The former lieutenant governor took the oath of office at midnight Tuesday, becoming the state’s 57th executive leader and the first woman to hold the post. She is expected to make her first address to the public later in the day.
Kathy Hochul was sworn in as the governor of New York at midnight on Tuesday, becoming the first woman in history to hold the state’s executive office after former Gov. Andrew Cuomo resigned from the post following a series of sexual harassment allegations.
Hochul, a Democrat and attorney from Buffalo, was lieutenant governor under Cuomo since 2015. She previously served one term in Congress representing New York’s 26th Congressional District, and was the Erie County Clerk before that.
Hochul takes the state’s helm at a time of tumult, as New York continues to rebound from the COVID-19 crisis and its accompanying economic fallout. Hundreds of thousands of New Yorkers owe back rent accumulated during the pandemic, and the spread of the Delta variant has thrown a wrench in the region’s recovery plans.
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She also takes over during a moment of political crisis after Cuomo, a three-term governor whose high-profile father Mario Cuomo also ran the state for more than a decade, stepped down amid multiple scandals. He’s been accused of sexually harassing several women, including current and former staffers who said the governor kissed, groped, made unwanted advances or inappropriate comments to them. Cuomo has denied most of the allegations, saying they were politically motivated.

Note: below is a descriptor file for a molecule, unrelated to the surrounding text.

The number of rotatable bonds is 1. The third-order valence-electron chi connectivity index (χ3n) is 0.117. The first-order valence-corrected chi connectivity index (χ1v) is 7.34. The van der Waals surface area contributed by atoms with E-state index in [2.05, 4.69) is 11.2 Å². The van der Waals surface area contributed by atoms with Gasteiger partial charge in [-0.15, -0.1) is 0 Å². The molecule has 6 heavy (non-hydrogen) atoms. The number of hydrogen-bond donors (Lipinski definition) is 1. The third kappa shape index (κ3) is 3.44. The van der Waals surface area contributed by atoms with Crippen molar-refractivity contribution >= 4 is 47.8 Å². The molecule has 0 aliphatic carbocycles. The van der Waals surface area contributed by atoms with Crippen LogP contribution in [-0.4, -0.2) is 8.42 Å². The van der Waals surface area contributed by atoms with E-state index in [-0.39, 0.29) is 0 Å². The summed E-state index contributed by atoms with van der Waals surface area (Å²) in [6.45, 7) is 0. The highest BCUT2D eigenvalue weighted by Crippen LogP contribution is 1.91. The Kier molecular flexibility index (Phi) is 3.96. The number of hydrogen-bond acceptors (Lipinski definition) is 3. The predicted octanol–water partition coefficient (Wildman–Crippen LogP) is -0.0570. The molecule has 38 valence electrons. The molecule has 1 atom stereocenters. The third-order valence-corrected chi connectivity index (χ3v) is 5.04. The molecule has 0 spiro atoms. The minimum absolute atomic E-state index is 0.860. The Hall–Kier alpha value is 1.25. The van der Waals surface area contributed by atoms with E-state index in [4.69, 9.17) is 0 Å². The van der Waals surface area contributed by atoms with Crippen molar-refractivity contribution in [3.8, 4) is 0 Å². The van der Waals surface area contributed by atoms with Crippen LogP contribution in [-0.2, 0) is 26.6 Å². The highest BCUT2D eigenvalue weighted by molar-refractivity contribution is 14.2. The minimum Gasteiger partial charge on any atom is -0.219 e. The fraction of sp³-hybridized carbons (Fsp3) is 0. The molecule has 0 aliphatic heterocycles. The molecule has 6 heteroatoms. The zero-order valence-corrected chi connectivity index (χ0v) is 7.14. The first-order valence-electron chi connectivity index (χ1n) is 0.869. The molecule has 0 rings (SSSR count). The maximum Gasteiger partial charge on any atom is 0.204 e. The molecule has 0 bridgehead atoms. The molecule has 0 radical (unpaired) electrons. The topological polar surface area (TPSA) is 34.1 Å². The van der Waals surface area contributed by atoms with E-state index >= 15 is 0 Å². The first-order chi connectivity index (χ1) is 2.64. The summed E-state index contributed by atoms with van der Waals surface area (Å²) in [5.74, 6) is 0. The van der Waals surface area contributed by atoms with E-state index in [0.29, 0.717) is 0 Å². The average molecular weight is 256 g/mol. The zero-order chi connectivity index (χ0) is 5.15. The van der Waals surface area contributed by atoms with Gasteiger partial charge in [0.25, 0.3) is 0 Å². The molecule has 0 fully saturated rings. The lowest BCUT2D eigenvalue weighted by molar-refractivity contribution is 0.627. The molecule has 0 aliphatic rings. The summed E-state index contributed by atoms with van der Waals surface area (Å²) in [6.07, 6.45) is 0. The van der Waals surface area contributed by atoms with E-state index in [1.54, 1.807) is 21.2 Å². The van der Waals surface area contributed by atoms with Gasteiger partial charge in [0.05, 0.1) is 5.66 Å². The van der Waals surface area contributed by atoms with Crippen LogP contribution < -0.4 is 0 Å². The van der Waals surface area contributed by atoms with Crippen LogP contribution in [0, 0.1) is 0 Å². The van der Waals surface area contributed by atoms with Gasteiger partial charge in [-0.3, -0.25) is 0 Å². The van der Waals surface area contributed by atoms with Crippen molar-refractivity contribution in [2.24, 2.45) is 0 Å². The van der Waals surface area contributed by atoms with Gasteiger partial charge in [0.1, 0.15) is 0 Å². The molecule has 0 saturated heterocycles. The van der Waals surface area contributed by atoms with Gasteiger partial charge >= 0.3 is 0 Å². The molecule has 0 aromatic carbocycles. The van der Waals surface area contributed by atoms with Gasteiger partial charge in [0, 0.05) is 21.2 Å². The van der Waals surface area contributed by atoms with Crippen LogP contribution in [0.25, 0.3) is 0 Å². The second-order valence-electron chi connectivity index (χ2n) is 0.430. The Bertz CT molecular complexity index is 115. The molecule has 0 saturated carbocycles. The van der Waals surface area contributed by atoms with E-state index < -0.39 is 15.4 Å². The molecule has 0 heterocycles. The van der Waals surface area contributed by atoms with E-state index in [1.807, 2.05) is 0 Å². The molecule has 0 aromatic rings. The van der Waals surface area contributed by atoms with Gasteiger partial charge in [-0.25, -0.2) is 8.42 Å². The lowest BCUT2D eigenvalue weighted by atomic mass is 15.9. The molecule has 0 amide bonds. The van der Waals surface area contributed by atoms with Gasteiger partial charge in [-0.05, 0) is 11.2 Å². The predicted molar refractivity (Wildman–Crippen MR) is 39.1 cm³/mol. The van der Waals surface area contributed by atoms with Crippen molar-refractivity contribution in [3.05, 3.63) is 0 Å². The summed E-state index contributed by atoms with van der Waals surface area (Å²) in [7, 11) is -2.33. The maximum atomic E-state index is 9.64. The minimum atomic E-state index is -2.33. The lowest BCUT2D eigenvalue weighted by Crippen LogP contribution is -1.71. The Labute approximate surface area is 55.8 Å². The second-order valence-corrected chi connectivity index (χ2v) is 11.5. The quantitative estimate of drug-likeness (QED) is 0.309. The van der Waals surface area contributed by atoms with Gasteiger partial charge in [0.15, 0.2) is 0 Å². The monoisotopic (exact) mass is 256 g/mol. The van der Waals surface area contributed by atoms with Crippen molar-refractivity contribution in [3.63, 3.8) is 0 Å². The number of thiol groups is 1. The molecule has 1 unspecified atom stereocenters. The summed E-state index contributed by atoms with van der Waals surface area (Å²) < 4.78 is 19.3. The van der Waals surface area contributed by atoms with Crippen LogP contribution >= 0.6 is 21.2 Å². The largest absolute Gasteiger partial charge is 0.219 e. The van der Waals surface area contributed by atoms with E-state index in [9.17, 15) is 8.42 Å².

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So far, Hochul has sought to mark a break from that dysfunction, telling New Yorkers earlier this month that she’d been previously unaware of the harassment claims against the governor and that he administration would mark a cultural shift from her predecessor. “No one will ever describe my administration as a toxic work environment,” she said at the time. She’s also said she plans to run for governor next year.
“Anytime you enter in the wake of a scandal, you have to deal with its effects and beat back these ‘accidental governor’ claims,” said Michael Miller, an assistant professor of political science at Barnard College, on the challenges ahead for Hochul.
“However, thinking about how our last two elected governors have left office, I think there’s a little bit of poeticism that a woman is now at the helm of the state,” he added, referring to both Cuomo and former Gov. Eliot Spitzer, who resigned in 2008 after it was revealed he’d been patronizing sex workers. “You may see in New York, voters who say, maybe it is time for female leadership to take the state in a different direction and hopefully lead from the front to change what sounds like a pretty toxic culture in Albany.”
Hochul, dressed in all white—a color long associated with women’s suffrage—took part in a ceremonial swearing in event at 10 a.m. Tuesday, one her elderly father attended. In remarks after the event, the first woman to lead the state promised a change in the culture of the capitol.
“I want people to believe in their government again,” Hochul said during a very brief question-and-answer session with reporters, assuring New Yorkers that she would be adopting a “fresh collaborative approach.” She said rent assistance for New Yorkers who have fallen behind and the ongoing pandemic were priorities for her administration.